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Unformatted text preview: Math 100 Logic, Equivalence Classes Martin H. Weissman 1. If...Then... statements Sometimes, you are asked to prove whether a sentence of the form “If A then B” is true or false. In mathematics, this has a precise logical meaning. The truth of the sentence “If A then B” depends on whether A and B are true or false – the dependence is illustrated by the following truth table: A B If A then B. True True True True False False False True True False False True So, if you are asked to prove that “if A then B”, then you have two ways of approaching this proof: • You can take A as a hypothesis in your proof, and try to prove B from it. • You can assume that A is true, and assume that B is false, and try to deduce a contradiction. For example, consider the structure of the following proof: Theorem 1. If n is a natural number, and n 2 is even, then n is even. Proof. We use proof by contradiction. Assume that n is a natural number, n 2 is even, and n is odd. Since n is odd, n 2 is odd. This contradicts the assumption that n 2 is even. / 2. Trivial Satisfaction Perhaps the least intuitive property of “If...then...” sentences is the following:Perhaps the least intuitive property of “If....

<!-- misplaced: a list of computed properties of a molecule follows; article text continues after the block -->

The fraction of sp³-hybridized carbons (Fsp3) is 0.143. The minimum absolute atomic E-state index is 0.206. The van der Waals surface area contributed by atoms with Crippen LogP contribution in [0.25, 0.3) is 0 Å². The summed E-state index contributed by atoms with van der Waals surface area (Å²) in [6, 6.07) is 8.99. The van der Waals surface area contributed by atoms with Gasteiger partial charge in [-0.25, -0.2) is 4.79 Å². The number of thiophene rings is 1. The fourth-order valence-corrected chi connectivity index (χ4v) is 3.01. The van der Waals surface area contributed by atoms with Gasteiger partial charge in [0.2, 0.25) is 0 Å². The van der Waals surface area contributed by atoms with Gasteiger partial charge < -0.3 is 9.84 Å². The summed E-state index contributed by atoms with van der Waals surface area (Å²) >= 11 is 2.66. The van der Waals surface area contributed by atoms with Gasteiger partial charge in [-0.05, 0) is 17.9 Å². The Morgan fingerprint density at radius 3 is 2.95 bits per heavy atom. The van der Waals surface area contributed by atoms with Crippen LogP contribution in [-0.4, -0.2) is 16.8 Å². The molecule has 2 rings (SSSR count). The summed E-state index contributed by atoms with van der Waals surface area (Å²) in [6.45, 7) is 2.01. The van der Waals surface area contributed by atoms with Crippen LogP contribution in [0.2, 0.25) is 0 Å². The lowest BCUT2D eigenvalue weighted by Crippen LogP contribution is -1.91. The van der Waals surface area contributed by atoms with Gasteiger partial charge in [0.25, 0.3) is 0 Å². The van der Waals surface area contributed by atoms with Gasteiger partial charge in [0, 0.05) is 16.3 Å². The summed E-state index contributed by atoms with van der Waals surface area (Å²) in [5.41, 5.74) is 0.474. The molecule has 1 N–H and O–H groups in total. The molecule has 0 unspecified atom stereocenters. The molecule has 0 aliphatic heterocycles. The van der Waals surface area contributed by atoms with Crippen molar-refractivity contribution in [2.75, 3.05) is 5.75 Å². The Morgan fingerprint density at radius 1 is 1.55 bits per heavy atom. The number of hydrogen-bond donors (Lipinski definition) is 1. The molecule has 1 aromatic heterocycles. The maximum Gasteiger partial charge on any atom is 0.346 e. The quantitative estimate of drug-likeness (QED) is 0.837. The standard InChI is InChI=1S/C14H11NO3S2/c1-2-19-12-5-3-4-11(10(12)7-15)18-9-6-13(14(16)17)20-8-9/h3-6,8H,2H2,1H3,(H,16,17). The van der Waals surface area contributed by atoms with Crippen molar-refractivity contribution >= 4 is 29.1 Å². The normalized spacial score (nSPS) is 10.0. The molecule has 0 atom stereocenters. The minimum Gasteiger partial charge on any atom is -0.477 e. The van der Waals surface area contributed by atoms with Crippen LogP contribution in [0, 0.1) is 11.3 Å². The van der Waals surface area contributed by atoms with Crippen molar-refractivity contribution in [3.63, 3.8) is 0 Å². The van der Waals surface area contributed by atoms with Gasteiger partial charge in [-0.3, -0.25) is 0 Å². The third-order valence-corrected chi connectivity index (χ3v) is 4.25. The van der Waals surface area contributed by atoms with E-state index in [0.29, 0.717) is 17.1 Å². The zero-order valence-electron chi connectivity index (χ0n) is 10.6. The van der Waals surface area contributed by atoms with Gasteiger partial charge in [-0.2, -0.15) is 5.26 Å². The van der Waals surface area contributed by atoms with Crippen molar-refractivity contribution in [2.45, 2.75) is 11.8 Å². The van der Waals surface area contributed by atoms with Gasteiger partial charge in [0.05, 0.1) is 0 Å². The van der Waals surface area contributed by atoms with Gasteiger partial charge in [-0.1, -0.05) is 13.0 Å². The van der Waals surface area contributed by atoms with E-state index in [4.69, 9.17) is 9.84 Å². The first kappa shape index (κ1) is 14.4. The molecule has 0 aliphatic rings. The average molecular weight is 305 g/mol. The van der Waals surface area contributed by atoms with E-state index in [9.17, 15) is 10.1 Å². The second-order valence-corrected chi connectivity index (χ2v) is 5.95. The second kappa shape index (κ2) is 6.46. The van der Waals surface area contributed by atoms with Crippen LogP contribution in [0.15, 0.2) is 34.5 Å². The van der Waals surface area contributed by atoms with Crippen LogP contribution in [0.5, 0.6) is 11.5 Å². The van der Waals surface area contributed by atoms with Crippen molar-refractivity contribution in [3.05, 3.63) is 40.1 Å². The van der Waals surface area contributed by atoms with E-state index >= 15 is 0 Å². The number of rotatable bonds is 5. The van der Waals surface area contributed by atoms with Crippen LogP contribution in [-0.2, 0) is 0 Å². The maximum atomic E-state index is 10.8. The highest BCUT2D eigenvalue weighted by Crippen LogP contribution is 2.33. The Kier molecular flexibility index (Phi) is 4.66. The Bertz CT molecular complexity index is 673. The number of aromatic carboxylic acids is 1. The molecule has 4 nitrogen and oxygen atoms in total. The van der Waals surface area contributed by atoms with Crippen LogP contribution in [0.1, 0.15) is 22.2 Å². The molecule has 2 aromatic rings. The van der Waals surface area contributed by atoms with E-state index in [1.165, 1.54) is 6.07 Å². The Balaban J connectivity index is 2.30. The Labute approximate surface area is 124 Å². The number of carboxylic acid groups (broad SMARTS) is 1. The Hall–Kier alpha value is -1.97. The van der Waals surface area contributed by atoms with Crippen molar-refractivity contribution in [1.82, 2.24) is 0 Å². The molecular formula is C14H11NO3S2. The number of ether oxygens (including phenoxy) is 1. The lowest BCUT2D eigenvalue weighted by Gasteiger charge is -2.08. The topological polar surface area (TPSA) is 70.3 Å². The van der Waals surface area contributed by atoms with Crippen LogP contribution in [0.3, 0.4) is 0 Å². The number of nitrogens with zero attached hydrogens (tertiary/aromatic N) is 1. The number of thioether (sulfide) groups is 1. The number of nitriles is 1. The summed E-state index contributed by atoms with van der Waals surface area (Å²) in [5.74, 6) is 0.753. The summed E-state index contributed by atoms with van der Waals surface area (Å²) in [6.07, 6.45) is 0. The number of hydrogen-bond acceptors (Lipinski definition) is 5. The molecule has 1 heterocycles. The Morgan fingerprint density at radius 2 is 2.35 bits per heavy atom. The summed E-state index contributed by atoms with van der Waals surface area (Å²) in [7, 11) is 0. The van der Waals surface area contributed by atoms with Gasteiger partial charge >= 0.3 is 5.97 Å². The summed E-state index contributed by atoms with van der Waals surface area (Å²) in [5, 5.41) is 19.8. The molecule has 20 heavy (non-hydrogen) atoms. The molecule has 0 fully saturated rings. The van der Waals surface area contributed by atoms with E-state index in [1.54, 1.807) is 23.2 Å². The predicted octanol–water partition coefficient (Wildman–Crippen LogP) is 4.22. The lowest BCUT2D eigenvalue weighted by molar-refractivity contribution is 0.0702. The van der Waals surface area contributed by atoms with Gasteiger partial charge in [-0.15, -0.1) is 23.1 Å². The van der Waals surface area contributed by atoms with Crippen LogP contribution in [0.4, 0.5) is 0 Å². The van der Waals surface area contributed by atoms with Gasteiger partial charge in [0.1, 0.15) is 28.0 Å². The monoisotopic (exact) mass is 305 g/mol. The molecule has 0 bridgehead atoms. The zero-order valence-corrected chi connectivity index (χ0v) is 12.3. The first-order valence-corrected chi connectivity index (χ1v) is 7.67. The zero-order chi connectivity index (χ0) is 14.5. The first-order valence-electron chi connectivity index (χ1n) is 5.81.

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This note was uploaded on 04/17/2008 for the course MATH 100 taught by Professor Weissman during the Fall '08 term at UCSC.
- Fall '08